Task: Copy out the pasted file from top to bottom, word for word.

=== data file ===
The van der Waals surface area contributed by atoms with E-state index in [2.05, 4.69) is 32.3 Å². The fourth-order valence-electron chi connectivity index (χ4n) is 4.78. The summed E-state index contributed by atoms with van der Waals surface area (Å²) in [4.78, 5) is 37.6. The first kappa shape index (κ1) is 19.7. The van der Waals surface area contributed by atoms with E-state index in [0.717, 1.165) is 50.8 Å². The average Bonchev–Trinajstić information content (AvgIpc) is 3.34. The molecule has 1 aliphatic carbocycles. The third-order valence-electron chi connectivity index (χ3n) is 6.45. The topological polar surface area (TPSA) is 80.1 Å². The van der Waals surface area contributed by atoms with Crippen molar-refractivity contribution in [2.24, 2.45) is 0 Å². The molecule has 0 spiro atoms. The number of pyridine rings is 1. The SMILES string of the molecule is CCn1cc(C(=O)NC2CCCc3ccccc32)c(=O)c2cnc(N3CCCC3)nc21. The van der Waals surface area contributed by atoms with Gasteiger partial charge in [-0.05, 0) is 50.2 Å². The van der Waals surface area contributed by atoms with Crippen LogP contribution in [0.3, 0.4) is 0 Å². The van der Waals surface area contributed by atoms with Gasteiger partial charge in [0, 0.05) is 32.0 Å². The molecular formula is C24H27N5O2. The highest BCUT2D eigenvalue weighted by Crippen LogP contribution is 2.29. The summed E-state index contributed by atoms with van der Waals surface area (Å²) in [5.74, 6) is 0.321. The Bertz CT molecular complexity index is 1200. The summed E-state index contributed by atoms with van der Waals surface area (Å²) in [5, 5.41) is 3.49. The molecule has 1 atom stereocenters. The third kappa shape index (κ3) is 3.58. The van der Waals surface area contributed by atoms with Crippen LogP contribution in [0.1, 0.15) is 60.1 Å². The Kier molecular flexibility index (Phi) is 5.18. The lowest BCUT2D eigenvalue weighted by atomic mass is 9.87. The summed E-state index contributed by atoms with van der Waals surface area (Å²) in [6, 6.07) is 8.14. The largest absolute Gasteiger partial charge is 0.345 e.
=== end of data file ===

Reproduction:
The van der Waals surface area contributed by atoms with E-state index in [2.05, 4.69) is 32.3 Å². The fourth-order valence-electron chi connectivity index (χ4n) is 4.78. The summed E-state index contributed by atoms with van der Waals surface area (Å²) in [4.78, 5) is 37.6. The first kappa shape index (κ1) is 19.7. The van der Waals surface area contributed by atoms with E-state index in [0.717, 1.165) is 50.8 Å². The average Bonchev–Trinajstić information content (AvgIpc) is 3.34. The molecule has 1 aliphatic carbocycles. The third-order valence-electron chi connectivity index (χ3n) is 6.45. The topological polar surface area (TPSA) is 80.1 Å². The van der Waals surface area contributed by atoms with Crippen molar-refractivity contribution in [2.24, 2.45) is 0 Å². The molecule has 0 spiro atoms. The number of pyridine rings is 1. The SMILES string of the molecule is CCn1cc(C(=O)NC2CCCc3ccccc32)c(=O)c2cnc(N3CCCC3)nc21. The van der Waals surface area contributed by atoms with Gasteiger partial charge in [-0.05, 0) is 50.2 Å². The van der Waals surface area contributed by atoms with Crippen LogP contribution in [0.3, 0.4) is 0 Å². The van der Waals surface area contributed by atoms with Gasteiger partial charge in [0, 0.05) is 32.0 Å². The molecular formula is C24H27N5O2. The highest BCUT2D eigenvalue weighted by Crippen LogP contribution is 2.29. The summed E-state index contributed by atoms with van der Waals surface area (Å²) in [5.74, 6) is 0.321. The Bertz CT molecular complexity index is 1200. The summed E-state index contributed by atoms with van der Waals surface area (Å²) in [5, 5.41) is 3.49. The molecule has 1 atom stereocenters. The third kappa shape index (κ3) is 3.58. The van der Waals surface area contributed by atoms with Crippen LogP contribution in [0.1, 0.15) is 60.1 Å². The Kier molecular flexibility index (Phi) is 5.18. The lowest BCUT2D eigenvalue weighted by atomic mass is 9.87. The summed E-state index contributed by atoms with van der Waals surface area (Å²) in [6, 6.07) is 8.14. The largest absolute Gasteiger partial charge is 0.345 e.